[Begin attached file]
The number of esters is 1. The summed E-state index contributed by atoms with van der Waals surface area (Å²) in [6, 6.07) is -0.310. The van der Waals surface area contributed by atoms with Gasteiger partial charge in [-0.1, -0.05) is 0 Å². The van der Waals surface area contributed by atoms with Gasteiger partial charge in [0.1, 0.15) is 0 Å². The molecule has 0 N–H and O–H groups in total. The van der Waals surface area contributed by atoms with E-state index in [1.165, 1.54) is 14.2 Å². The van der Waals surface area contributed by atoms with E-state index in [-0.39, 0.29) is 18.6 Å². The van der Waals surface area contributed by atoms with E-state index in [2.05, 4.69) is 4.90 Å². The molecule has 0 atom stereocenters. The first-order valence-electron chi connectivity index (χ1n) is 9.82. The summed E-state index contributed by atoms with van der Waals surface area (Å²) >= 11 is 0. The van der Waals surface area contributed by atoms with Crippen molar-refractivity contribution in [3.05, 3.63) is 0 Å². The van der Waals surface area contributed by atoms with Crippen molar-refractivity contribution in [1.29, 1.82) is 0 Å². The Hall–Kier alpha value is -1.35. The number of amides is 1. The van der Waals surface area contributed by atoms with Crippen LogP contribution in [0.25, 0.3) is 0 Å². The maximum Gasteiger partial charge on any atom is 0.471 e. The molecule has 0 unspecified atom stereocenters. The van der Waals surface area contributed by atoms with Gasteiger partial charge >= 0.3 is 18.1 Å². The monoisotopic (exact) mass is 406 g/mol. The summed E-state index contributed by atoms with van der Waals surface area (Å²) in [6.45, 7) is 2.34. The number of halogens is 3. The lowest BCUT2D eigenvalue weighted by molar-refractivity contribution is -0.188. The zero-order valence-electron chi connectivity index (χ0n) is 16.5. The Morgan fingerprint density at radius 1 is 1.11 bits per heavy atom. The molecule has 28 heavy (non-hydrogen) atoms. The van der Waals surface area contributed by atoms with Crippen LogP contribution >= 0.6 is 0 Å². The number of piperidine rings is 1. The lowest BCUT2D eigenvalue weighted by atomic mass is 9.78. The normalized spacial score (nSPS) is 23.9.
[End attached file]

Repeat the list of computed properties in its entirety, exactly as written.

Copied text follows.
The number of esters is 1. The summed E-state index contributed by atoms with van der Waals surface area (Å²) in [6, 6.07) is -0.310. The van der Waals surface area contributed by atoms with Gasteiger partial charge in [-0.1, -0.05) is 0 Å². The van der Waals surface area contributed by atoms with Gasteiger partial charge in [0.1, 0.15) is 0 Å². The molecule has 0 N–H and O–H groups in total. The van der Waals surface area contributed by atoms with E-state index in [1.165, 1.54) is 14.2 Å². The van der Waals surface area contributed by atoms with E-state index in [-0.39, 0.29) is 18.6 Å². The van der Waals surface area contributed by atoms with E-state index in [2.05, 4.69) is 4.90 Å². The molecule has 0 atom stereocenters. The first-order valence-electron chi connectivity index (χ1n) is 9.82. The summed E-state index contributed by atoms with van der Waals surface area (Å²) >= 11 is 0. The van der Waals surface area contributed by atoms with Crippen molar-refractivity contribution in [3.05, 3.63) is 0 Å². The van der Waals surface area contributed by atoms with Crippen molar-refractivity contribution in [1.29, 1.82) is 0 Å². The Hall–Kier alpha value is -1.35. The number of amides is 1. The van der Waals surface area contributed by atoms with Crippen LogP contribution in [0.25, 0.3) is 0 Å². The maximum Gasteiger partial charge on any atom is 0.471 e. The molecule has 0 unspecified atom stereocenters. The van der Waals surface area contributed by atoms with Gasteiger partial charge >= 0.3 is 18.1 Å². The monoisotopic (exact) mass is 406 g/mol. The summed E-state index contributed by atoms with van der Waals surface area (Å²) in [6.45, 7) is 2.34. The number of halogens is 3. The lowest BCUT2D eigenvalue weighted by molar-refractivity contribution is -0.188. The zero-order valence-electron chi connectivity index (χ0n) is 16.5. The Morgan fingerprint density at radius 1 is 1.11 bits per heavy atom. The molecule has 28 heavy (non-hydrogen) atoms. The van der Waals surface area contributed by atoms with Crippen LogP contribution >= 0.6 is 0 Å². The number of piperidine rings is 1. The lowest BCUT2D eigenvalue weighted by atomic mass is 9.78. The normalized spacial score (nSPS) is 23.9.